Citation needed?

Information is the bedrock of Wikipedia. This is such a basic principle that there is an essay, “Citation needed“, to explain the need for accountability.  When the facts are missing, there a template to use, invoked by typing {{citation needed}}. An XKCD cartoon immortalized the template with their webcomic “Wikipedian protester“. The cartoon is available from Commons in multiple languages.

There is also a template to count templates.  At the moment there are over 322,831 articles with “Citation needed” statements.  This is a reminder that with or without information, we will still have to proceed into the future.  It would be better to do so with eyes open.

Wikipedia is now 16 years old.  It has passed through an awkward adolescence, and is on the brink of maturity.  The next challenge will be to see Wikipedia mature into an organization, a boring bureaucracy, if you will, with a structure that will enable it to survive into adulthood and beyond.

While much of Wikipedia is in a state of disruption, there are pockets of sanity, areas of Wikipedia that work.   It is our goal to work in that zone, figure out how these zones work, and connect more of those zones to each other.

Originally this newsletter was meant to fill in for the missing Signpost. But it seems that people with limited time who want to keep up with the movement do not read the Signpost.  At this point, a monthly publication schedule is anticipated, with the possibility of additional issues as needed.

It is sort of a truism of Wikipedia that everything takes longer than you think.   This, the third issue of The Citation, has been slow to come out, but we do intend to be around for a while.

 

1 Comment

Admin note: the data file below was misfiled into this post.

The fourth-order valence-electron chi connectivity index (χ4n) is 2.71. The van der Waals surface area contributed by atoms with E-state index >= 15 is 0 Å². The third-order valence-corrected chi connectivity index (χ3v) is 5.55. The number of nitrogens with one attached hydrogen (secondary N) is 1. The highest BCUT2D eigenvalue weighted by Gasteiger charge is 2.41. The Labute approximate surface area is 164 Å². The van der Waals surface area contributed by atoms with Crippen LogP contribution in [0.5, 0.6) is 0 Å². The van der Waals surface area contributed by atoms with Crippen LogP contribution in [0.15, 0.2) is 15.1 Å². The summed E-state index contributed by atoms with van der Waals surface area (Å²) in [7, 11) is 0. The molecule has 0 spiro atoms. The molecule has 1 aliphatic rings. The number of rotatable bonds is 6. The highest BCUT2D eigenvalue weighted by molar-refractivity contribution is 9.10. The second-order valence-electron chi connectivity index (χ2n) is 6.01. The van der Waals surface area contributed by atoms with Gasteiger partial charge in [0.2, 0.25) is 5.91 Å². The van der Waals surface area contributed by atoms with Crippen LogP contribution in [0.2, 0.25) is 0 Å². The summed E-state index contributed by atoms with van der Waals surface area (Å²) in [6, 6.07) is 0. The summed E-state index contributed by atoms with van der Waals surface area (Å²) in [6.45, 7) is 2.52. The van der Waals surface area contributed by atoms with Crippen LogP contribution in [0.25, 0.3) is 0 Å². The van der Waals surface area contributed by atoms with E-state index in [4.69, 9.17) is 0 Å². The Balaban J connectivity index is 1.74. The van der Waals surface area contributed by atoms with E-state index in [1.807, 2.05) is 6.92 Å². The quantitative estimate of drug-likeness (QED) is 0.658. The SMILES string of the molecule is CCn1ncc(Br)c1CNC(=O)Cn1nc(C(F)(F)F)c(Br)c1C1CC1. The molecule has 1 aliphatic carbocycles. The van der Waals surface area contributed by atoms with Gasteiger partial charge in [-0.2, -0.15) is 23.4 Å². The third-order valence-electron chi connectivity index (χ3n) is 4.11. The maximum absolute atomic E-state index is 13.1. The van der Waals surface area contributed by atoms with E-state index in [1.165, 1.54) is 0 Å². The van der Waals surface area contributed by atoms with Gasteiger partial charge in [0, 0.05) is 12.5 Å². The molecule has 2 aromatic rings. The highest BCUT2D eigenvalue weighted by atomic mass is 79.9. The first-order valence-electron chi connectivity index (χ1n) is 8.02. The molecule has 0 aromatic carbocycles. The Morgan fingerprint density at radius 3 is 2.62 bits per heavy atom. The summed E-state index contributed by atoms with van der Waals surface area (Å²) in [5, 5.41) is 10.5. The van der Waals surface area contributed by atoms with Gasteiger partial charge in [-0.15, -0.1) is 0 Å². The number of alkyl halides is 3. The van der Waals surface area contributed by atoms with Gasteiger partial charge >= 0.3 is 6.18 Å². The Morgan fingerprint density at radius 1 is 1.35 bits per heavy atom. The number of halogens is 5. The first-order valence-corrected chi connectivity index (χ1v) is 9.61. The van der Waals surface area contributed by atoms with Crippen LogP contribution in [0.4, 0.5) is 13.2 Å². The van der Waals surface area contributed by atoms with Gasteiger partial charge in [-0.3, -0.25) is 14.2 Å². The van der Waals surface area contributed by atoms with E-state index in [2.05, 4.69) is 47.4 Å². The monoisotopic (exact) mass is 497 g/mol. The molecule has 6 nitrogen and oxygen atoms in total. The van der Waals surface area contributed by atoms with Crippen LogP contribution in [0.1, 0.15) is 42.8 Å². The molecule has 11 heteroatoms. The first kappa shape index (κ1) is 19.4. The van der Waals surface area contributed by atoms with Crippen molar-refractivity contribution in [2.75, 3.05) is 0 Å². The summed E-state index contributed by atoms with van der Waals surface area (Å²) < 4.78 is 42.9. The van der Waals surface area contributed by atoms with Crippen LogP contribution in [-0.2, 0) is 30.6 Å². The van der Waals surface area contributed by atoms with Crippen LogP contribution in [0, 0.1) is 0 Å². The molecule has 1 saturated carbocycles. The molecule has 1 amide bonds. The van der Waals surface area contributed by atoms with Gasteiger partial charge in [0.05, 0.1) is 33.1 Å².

1. Wikipedia is a million miles from maturity. The number of articles, even entire topics, which are either not covered at all, or not even close to a worthwhile state, is remarkable. There is essentially a collective blindness to this basic fact among many, if not most, Wikipedians. You will even hear it said by some that Wikipedia is almost finished, and thus it is now just in need of continual maintenance and a polish up. The people who say that, are clearly not the same people who actually need to look for information that does not come under the usual sphere of interest of most editors – current events and popular culture. And as is alluded to here, a heck of a lot of what is there, dumped in over sixteen years now, is lacking a citation. Which, if the general public knew anything about Wikipedia, is equivalent to information that might as well not be there at all as far as their risk/reward ratio for their visit goes – because the work required to properly find out if it is either simply true, or otherwise as expected for an encyclopedia, is equivalent to the effort required to put it into Wikipedia in the first place, properly. The {citation needed} template should frankly be on the verge of obsolescence now, if Wikipedia editors were, as a collective, remotely interested in bringing their chosen hobby to maturity. The general public needs to be educated on what are some basic, very basic, facts about Wikipedia. As well as all this, one of these is the horrific realisation that, due to the phenomena of citogenisis (also helpfully described by XYCD), that even information on Wikipedia that appears to have a citation, one which when read actually supports the information given by Wikipedia, even that cannot be trusted, and to be trusted, you need to put in the same effort required to write it properly into Wikipedia in the first place. Not only does every fact need a citation, every citation needs to be shown not to be the product of citogenisis. And the article then needs to have some way of showing these checks have been made, against an identified version of the article. If we are to assume this is what the Wikipedia “Good Article” designation means, and I think all Wikipedia experts know in reality it probably falls short, then the true reality of just how far from maturity Wikipedia is, becomes clear. But all this is a bit of a waste of time, because if sixteen years have proven anything, it is that readers of Wikipedia aren’t all that interested in being served with accurate information. Vaguely plausible will do, probably because what they are using it for, is inconsequential. Like cheating in quizzes. Wikipedia’s essential deceit, the big con trick it has pulled to hoodwink money from donors, is that it is basically used by people who don’t read the citations, where provided, and wouldn’t do so even if they understood why they need to. And yet they are at pains to cover themselves any time the subject comes up, and remind readers Wikipedia is not meant to be read like that. The prevalence of the {citation needed} template shows these cautions to be empty. If they cared about it, they would make removing these tags as high a priority as removing libel and illegal content. It is telling that unverified and unverifiable information is not given this same level of urgency.

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